Homeowners in all stages of life – from first-time buyers to retirees – are seeing the merit of living in less space. Downsizing and consequently de-cluttering or simplifying, has become a popular “less is more” trend.
In the Washington Post article, “Downsizing the American Dream”, author Haisten Willis claims that the “NAHB (National Association of Home Builders) data shows the average size of new houses fell for the third straight year in 2018. Median square footage of single-family houses decreased to 2,320 after peaking at more than 2,500 square feet. (1)
Tahoe REALTOR® Ryan Schiestel says that his clients are thoroughly examining whether bigger truly is better too. “Fewer buyers are looking for homes greater than 6,000 sq ft,” he says. “Buyers are tending to go smaller, in most cases despite price. For example, in one of the communities I specialize in, buyers are lining up to buy 2,500 sq ft homes listed for the same price as homes over 7,500 sq ft! I am selling homes in the 2,000-3,000 sq ft range before they even hit the market while homes over 7,000 sq ft may sit on the market for three years. I think people realize that the bigger homes require more upkeep and responsibility too, not to mention the yearly overhead.”
So, why is this downsizing trend getting more popular? It could be because these smaller homes speak to two great motivators of human behavior: cash and convenience. (2)
► The Economic Case (2)
According to the Center for Retirement Research at Boston College, taxes, insurance, upkeep and utility bills typically run about 3.25 percent of the value of a house, so naturally, a smaller home will help cut down on the actual cost of living.
► Reclaiming “You” Time (2)
If you spend just four hours a week on general upkeep around the house, that totals 208 hours per year, which, over the course of 10 years, becomes 2,080 hours, or 87 days. Time is a precious commodity, and people across a range of demographic groups are beginning to realize that spending it with family, enjoying time with friends, being active, and learning new things is a far more rewarding way to approach life than filling it up with routine maintenance tasks.
► De-Cluttering & Simplifying (2)
There’s a third factor driving the downsizing trend: a shifting mindset that says that less might actually be more. In fact, the “declutter and simplify” movement has gained considerable momentum of late. The website The Minimalists is dedicated to “clearing clutter from life’s path” and has become so popular that the founders have spun their philosophy into films, books, and a podcast. Organizing consultant Marie Kondo has penned a series of New York Times bestsellers lauding the physical and psychological benefits of leading a clutter-free life, equating tidiness with “life-changing magic.”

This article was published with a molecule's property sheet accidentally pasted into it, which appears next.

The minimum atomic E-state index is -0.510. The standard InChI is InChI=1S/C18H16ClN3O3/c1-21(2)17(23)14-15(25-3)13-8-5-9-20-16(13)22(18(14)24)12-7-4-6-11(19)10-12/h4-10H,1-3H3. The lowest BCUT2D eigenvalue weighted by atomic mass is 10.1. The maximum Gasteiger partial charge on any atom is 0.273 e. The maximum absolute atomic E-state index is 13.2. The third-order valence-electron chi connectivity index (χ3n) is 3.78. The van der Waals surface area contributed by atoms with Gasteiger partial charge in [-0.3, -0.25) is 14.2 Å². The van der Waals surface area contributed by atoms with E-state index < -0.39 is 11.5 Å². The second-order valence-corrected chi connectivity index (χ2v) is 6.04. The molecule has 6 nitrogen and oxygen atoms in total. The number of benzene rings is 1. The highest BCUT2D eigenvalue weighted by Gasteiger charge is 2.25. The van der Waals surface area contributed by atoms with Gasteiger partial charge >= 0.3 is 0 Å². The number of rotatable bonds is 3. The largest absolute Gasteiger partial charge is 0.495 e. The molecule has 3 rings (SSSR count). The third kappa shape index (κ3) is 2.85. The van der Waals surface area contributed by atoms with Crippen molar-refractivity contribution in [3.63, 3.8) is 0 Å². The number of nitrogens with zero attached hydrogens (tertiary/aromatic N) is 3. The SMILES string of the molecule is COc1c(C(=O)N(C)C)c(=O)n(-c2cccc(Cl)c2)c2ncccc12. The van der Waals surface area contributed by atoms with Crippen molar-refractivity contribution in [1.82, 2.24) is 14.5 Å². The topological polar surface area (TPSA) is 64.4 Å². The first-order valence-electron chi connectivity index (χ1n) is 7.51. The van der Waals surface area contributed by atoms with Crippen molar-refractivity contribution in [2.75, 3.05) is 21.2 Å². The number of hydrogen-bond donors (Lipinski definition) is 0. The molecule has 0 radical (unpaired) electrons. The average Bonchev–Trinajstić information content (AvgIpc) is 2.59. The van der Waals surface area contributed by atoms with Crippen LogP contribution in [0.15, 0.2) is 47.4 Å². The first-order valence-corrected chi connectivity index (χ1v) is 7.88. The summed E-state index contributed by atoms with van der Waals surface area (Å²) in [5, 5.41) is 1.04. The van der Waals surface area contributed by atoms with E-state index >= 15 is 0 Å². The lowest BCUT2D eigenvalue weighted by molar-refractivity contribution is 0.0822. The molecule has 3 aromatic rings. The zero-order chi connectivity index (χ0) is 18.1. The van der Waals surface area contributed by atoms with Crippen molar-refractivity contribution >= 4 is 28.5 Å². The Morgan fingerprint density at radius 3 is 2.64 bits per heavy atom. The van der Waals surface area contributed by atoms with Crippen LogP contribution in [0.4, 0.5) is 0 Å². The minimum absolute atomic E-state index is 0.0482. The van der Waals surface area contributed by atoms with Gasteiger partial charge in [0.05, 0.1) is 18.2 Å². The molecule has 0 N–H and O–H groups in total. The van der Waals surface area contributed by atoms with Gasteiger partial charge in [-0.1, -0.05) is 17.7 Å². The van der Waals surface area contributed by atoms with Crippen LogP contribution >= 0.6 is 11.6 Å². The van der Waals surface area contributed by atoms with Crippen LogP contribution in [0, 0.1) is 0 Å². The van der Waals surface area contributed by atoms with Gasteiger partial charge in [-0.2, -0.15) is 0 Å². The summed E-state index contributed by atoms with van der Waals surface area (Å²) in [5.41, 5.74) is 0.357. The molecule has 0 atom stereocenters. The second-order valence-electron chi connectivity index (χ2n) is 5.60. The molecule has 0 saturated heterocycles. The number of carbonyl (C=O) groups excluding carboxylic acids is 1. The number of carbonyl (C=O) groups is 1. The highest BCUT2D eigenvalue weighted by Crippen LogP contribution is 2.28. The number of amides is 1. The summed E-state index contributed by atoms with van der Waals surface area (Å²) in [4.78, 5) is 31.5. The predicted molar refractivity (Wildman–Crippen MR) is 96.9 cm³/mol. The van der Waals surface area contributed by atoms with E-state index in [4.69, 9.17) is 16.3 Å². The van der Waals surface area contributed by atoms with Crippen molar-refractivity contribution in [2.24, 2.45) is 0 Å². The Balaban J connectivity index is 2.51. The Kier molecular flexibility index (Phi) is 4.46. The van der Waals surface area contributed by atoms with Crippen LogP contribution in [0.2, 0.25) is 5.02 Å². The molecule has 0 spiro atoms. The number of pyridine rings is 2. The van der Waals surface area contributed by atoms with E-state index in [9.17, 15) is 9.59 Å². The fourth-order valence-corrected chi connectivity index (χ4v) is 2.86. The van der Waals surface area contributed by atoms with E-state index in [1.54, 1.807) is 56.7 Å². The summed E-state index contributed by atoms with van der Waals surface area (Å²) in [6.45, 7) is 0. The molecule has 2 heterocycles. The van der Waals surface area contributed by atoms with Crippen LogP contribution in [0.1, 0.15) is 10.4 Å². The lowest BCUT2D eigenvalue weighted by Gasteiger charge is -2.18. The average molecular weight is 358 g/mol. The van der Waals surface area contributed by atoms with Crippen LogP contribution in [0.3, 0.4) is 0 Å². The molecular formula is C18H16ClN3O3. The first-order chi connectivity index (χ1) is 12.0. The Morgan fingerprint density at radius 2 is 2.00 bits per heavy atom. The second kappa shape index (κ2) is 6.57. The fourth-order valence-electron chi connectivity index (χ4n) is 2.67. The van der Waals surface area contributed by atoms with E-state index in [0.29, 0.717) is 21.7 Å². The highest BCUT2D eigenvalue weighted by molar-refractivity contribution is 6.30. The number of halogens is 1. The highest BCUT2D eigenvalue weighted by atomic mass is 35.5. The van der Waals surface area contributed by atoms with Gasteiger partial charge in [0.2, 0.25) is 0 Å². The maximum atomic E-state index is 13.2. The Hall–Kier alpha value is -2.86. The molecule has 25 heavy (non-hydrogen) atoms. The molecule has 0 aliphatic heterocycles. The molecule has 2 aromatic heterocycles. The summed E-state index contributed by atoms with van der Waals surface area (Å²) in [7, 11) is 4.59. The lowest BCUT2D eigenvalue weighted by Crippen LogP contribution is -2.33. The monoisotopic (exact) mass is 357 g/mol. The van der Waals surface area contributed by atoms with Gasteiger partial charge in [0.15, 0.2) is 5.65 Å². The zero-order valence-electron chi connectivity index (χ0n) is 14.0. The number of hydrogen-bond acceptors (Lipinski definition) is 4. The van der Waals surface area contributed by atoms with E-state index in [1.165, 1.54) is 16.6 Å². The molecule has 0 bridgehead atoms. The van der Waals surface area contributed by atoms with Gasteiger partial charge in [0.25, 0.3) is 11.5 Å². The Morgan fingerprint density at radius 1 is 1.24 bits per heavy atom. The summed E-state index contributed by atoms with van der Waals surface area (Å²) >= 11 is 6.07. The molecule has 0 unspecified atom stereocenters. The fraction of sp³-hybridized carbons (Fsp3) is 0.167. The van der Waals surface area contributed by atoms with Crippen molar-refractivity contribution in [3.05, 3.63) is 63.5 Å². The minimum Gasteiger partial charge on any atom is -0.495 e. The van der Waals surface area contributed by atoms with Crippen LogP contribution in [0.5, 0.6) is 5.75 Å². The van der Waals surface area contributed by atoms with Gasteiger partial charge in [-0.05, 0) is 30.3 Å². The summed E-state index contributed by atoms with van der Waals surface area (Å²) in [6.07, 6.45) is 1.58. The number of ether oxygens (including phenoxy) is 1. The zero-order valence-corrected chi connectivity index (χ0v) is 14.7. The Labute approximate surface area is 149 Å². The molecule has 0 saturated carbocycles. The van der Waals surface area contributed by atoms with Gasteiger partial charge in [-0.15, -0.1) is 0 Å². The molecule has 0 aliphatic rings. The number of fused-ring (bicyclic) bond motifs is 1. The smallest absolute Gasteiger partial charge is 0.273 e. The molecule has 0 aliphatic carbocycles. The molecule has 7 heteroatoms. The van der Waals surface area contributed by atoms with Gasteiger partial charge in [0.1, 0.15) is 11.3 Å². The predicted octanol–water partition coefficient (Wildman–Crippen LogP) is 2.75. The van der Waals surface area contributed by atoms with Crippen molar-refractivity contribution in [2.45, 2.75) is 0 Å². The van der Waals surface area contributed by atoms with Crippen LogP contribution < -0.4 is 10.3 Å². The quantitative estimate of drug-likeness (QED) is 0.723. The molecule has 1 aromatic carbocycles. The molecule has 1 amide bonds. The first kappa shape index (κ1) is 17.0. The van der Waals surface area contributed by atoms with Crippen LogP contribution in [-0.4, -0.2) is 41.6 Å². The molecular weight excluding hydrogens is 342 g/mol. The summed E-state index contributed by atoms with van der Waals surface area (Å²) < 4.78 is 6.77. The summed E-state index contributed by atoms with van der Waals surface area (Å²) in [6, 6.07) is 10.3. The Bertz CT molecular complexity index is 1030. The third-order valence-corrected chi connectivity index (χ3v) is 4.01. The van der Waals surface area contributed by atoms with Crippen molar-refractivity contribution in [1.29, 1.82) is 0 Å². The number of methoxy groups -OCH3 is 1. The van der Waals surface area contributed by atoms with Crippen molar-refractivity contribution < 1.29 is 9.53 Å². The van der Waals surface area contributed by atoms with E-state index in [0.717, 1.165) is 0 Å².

The low-maintenance aspect is particularly appealing to seniors and retirees. For active seniors who are on the go all the time, they just want to have a place to lay their heads while they’re in town; they want to put their money into travel and other things more important to them at this time of their lives. And after spending much of their lives accumulating, it can be a goal to which to aspire. (3) “For empty-nesters, the kid’s may have left but their things tend to stick around,” says Schiestel. I’ve found that storage is and always will be key.”
Though downsizing is increasingly popular with the boomer-and-beyond set, younger homeowners are also jumping on the bandwagon – although their take on the trend is a bit different than their predecessors’. For millennials, “living simply” is a platform from which to launch. This generation doesn’t want a lot of clutter; they like technology, which has gotten smaller and smaller. Their aesthetic for furnishings and spaces is simple. (3)
The key to any successful downsizing project is incorporating the appropriate amount of storage. Organization is huge in any room. It’s a matter of thinking about what’s happening in that room, what needs to be stored, and coming up with creative ways to store what people need and determine what they don’t need. (3)
With less space, organization become key. Despite a healthy amount of tidying and de-cluttering, we still seem to accumulate a lot of “stuff.” Custom-designed closets for bedrooms, bathrooms, pantries, mudrooms, hall closets and even garages are a great solution for organizing and storing our valued possessions, especially in more limited spaces. With the right design, custom closet organizers maximize your usable space and while making it more functional.
“A modest-sized, updated home with excellent, professionally designed storage, seems to be the trend,” says Schiestel. One client explained to me, ‘why would I want one home at 7,500 sq ft when I can have three 2,500 sq ft homes in very different and exciting locations for nearly the same yearly expenses?’ And, I couldn’t agree with them more” Schiestel laughs. “The fact is with superior professionally-designed storage, a smaller home can store just as much as a home three-times its size.”
Custom closet organization systems have brilliant features and accessories for maximum storage and customization. Side out belt, pant and tie racks, valet rods, slanted shoe shelves, jewelry trays, baskets and tilt-out hampers, fold-out ironing boards, stemware holders, wine racks, tray dividers, sliding drawers and shelf/drawer dividers.
Talie Jane Interiors offers custom closet organization systems in a myriad colors and styles and a variety of hardware options. Contact us at 855-TALIEJANE or visit our website https://taliejaneinteriors.com/closets/ for information about our custom organizational systems.
If you’re interested in Lake Tahoe real estate, Ryan Schiestel is your guy. You can contact him at 702-250-8938 or visit his website at RyanSchiestel.com.